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Here is my solution: If we have two real numbers \(\displaystyle a\) and \(\displaystyle 1\), then by Archimedean property we have $$ a \lt 1 \times n_1 \\ a \lt n_1$$ Again, given two real numbers \(\displaystyle a\) and \(\displaystyle 1\), by Archimedean property we have $$ 1 \lt n_2 a \\ 1/n_2 \lt a $$ Let's take \(\displaystyle n = ~max~(n_1, n_2)\) we have $$ 1/n \leq 1/n_2 \lt a \lt n_1 \leq n \\ 1/n \lt a \lt n$$ Hence proved. Is my solution correct?
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I would say that it is important to include something like "by Archimedean principle there exist natural numbers n1 and n2 such that ... That of course is just my opinion and I am not a mathematician (I have a bachelors and masters degree in math)
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Adesh said: Here is my solution: If we have two real numbers \(\displaystyle a\) and \(\displaystyle 1\), then by Archimedean property we have $$ a \lt 1 \times n_1 \\ a \lt n_1$$ Again, given two real numbers \(\displaystyle a\) and \(\displaystyle 1\), by Archimedean property we have $$ 1 \lt n_2 a \\ 1/n_2 \lt a $$ Let's take \(\displaystyle n = ~max~(n_1, n_2)\) we have $$ 1/n \leq 1/n_2 \lt a \lt n_1 \leq n \\ 1/n \lt a \lt n$$ Hence proved. Is my solution correct? Click to expand... It's not important, but you should have included something like "by Archimedean principle there exist natural numbers $n_1$ and $n_2$ such that ..."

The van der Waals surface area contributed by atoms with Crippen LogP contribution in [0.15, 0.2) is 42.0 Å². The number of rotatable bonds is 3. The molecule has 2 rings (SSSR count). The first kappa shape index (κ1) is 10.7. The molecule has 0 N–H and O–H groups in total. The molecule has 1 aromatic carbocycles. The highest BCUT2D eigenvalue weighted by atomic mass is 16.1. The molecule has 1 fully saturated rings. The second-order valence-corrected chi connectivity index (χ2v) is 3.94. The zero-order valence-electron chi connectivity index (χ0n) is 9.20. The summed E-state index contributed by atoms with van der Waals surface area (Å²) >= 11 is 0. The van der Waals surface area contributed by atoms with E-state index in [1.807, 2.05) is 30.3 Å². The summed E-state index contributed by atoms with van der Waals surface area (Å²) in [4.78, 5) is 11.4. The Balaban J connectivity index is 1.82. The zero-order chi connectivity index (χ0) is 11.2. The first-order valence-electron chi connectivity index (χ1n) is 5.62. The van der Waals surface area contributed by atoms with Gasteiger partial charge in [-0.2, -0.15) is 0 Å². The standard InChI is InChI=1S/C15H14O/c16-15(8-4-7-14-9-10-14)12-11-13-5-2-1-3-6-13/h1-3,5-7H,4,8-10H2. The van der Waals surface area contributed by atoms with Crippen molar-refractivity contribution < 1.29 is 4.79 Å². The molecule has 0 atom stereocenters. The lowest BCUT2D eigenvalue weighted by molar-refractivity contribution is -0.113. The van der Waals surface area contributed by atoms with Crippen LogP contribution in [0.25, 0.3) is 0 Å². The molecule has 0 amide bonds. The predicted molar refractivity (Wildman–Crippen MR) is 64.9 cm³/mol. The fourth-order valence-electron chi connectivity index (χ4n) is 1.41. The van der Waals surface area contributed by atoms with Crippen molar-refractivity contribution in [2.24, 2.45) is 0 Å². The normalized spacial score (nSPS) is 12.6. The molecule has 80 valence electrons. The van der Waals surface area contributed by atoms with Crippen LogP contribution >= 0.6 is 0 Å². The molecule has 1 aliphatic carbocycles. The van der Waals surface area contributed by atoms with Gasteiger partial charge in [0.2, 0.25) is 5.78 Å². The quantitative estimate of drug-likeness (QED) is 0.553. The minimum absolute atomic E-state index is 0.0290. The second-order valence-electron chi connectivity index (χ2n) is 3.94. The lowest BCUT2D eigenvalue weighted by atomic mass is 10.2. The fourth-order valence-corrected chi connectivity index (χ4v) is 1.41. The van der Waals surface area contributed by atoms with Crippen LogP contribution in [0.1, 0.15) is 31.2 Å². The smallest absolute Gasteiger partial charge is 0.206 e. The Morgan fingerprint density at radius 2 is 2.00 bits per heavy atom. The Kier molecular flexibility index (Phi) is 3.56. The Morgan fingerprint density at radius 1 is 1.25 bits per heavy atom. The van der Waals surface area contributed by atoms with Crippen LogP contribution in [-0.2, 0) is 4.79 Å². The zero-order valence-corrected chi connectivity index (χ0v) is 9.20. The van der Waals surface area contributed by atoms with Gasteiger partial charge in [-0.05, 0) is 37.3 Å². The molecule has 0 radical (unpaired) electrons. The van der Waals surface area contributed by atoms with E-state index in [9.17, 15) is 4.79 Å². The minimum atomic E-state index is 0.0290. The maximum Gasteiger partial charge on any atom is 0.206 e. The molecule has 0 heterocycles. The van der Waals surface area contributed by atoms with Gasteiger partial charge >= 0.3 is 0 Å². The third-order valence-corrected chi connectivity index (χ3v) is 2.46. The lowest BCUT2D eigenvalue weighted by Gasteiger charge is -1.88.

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Jomo said: Define n1 and n2! Why can't n2a Click to expand... I thought if I mentioned that "by Archimedean Property" it was quite clear that all \(\displaystyle n\)s were natural numbers. But if you say so I shall from next time write it out explicitly that \(\displaystyle n\)s are natural numbers.
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Please do not put your question in the heading. Define n1 and n2! Why can't n2a
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